close up photo of woman with her hands tied with rope

‘The Apologist – how to turn a monster into an apologist, by Eve Ensler

I first heard this interview on ‘Reckonings’, a weekly radio program broadcast on Oaklands WGPC. Follow this link for more information on the broadcasts, their mission and programs:

In this episode, author and playwright Eve Ensler, discusses her recent book, The Apology’. In it, she imagines the apology her father never gave her for the abuse he inflicted on her as a child. In doing so she says ‘… I moved him from monster to apologist…and in doing that, he lost power over me.’ It is a story of terrible abuse perpetuated for years. As a Restorative Practitioner her account resonated deeply.

Some of my colleagues have responded with concern to Ensler’s approach, fearing that survivors could be re-harmed, worried that the burden be on survivors to ‘rescue’ and transform those who have so seriously and deliberately hurt them. Elements described in the podcast are indeed harrowing and I can understand how what Ensler describes as her way of dealing with her trauma could be confusing and disturbing to many.

I also understand why the process Ensler describes fulfilled her goal of regaining her freedom from the spectre of her father that had dominated her life for so long. As a writer and playwright, Ensler used her creativity to devise a process that she instinctively felt would help her confront the years of abuse and the consequences this had on her life. By the time she was ready to confront the abuse directly her father was dead. There was no opportunity to explore a face to face meeting with him or some other form of communication. What is striking about her choice of process is the abuse she experienced is described, by way of her imagination, through her father’s eyes and heart which, for her, amounts to him taking responsibility. As we know, this taking of responsibly by the perpetrator (if that is possible) is one of the keys to repair for a great many survivors – Eve couldn’t get that from her father since he was dead, so she creates it for herself. This creative act frees her. It gives her back her agency and helps free her from him and his power over her. This painful ‘excavation’ leads her to step back, to contemplate the root cause of his actions, however horrific, which results in a growing kind of empathy for him. This deep ‘excavation’ includes her mother as well, as she too was not only deeply harmed by the father’s abuse but complicit in that she did nothing to address it.

Not everyone who has been traumatized would choose this process. Each survivor is unique in what they need and each has unique capacities to figure out what these needs are and how best to address them. This is where the RJ practitioner has a key role. The role is essentially to understand what the survivor has experienced, how they’ve been affected, and explore with them what process would help them reach their goals. I have worked with survivors who knew the perpetrator would NOT apologize but nevertheless wanted to communicate with them, in some cases face to face. These interventions invariably left the survivor, by their account, freer, more liberated and able to engage in life on their terms.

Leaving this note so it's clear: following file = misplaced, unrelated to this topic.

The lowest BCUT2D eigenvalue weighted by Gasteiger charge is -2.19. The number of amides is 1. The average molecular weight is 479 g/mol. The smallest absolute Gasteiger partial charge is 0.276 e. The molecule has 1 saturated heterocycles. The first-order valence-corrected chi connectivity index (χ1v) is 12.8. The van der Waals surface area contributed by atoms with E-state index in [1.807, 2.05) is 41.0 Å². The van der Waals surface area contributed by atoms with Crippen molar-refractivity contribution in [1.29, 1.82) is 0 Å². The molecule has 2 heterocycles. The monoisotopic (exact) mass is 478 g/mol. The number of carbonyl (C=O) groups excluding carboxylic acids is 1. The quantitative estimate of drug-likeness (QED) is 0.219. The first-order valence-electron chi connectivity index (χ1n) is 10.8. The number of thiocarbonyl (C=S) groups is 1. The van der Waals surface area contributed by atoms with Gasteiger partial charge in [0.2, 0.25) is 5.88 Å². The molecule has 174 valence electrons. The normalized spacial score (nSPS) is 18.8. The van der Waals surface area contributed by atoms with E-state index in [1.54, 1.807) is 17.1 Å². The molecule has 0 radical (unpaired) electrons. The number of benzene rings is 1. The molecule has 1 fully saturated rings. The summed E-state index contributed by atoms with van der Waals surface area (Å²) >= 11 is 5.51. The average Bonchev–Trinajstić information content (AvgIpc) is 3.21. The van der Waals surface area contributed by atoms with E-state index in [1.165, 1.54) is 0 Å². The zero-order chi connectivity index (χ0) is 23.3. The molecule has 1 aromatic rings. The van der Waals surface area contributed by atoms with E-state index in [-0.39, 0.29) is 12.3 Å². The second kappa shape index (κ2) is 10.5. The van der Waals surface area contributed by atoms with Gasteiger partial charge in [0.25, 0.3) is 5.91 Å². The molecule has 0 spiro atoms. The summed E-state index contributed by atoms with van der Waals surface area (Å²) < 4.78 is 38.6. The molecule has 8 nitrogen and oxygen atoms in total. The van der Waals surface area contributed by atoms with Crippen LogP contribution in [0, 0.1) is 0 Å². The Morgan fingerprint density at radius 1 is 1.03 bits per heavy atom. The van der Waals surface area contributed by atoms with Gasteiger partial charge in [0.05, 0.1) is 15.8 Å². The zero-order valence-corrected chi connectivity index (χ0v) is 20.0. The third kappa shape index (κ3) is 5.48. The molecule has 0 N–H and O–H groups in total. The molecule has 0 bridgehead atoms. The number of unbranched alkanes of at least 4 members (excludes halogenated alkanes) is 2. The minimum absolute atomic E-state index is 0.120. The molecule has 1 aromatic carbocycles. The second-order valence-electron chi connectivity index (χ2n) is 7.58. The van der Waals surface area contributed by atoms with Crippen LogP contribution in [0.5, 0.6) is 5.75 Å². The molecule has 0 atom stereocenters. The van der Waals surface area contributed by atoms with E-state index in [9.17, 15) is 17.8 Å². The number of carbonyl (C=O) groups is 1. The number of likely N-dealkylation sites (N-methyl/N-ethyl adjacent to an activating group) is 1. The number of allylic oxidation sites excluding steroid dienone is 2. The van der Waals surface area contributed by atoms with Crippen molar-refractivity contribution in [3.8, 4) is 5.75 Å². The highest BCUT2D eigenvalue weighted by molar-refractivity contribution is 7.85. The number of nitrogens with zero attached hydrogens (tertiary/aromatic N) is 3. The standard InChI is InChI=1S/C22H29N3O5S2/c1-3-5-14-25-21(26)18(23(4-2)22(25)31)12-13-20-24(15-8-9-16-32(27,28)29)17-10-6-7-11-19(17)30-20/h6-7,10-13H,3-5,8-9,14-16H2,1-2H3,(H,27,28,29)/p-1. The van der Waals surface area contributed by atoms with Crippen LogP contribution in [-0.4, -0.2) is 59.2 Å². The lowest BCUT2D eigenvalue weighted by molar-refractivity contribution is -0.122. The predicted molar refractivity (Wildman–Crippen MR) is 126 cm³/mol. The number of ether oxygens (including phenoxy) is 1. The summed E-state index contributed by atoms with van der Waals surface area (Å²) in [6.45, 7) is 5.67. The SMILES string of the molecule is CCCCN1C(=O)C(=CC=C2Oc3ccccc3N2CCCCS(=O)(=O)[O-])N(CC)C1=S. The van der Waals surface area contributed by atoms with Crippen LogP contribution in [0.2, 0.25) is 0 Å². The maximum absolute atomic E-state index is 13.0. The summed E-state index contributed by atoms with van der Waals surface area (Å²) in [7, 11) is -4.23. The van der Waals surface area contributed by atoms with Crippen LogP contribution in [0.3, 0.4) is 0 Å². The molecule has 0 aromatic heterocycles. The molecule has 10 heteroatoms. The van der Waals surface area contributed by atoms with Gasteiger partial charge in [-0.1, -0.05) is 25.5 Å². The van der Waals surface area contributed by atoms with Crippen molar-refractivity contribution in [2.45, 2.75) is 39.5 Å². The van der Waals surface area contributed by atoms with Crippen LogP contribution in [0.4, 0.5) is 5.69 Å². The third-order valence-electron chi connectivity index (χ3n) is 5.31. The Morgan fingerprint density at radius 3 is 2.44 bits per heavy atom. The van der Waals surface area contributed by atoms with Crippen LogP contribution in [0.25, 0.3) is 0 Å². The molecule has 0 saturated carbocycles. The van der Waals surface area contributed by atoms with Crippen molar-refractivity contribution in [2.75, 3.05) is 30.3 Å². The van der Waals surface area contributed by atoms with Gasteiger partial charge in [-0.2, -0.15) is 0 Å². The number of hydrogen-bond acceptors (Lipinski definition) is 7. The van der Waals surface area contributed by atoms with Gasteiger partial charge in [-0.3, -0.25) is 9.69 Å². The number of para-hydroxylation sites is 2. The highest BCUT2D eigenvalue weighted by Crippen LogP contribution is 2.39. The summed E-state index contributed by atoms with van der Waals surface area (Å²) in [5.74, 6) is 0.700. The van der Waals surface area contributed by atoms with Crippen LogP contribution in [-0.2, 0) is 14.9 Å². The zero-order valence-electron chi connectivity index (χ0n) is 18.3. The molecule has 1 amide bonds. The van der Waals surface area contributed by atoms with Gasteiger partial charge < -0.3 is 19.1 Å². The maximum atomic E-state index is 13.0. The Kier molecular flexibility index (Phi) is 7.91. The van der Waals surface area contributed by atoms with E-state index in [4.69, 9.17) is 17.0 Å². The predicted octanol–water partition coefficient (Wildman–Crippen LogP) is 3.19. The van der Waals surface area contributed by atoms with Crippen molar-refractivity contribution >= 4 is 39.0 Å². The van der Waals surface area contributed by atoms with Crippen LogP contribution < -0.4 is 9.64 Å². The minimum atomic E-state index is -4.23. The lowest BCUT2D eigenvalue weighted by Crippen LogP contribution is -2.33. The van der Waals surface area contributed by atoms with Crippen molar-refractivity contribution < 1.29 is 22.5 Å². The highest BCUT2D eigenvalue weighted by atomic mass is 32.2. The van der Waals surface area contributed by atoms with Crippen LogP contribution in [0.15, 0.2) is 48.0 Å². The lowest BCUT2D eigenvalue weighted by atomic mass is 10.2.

Engaging with the survivor reveals what the survivor needs, what is possible and what kinds of actions would help them in order to regain their power. All survivors want accountability whether in the form of apology or not. Some survivors choose to write a letter to the person who harmed/abused them; some request a letter from the harmer addressing specific questions and concerns. Some are not ready to do anything. All these options are valid and depend on the needs of the survivor and the external circumstances – is the perpetrator alive? Do they have an awareness of the trauma/harm caused by their actions? Are they remorseful? Are they willing to address the harm they caused? If not, then what? All these factors influence the nature of the RJ intervention and careful preparation (of both the survivor and the harmer and others affected) is critical to determining the what, when, and how of the process.

One of the most common wish/need of people harmed is that what they suffered will not happen again to another. A restorative process is humanizing for both for the perpetrator and the survivor. In any effective RJ intervention where the harmer has expressed a desire to not re-harm, elements are put into place to support them to make good on that pledge. As Ensler says ‘if the perpetrator has gone through a deep enough journey of accountability they couldn’t imagine doing what they did to someone else’.

Aspects of the RJ process are mysterious; one can never tell if or when shifts and changes will occur – in perceptions, perspectives, connections and understanding – all the elements that make the restorative process so powerful and sometimes life changing.
By giving people choices and supporting them to be as honest, authentic and courageous as they can be, unexpected and transformative things can happen.


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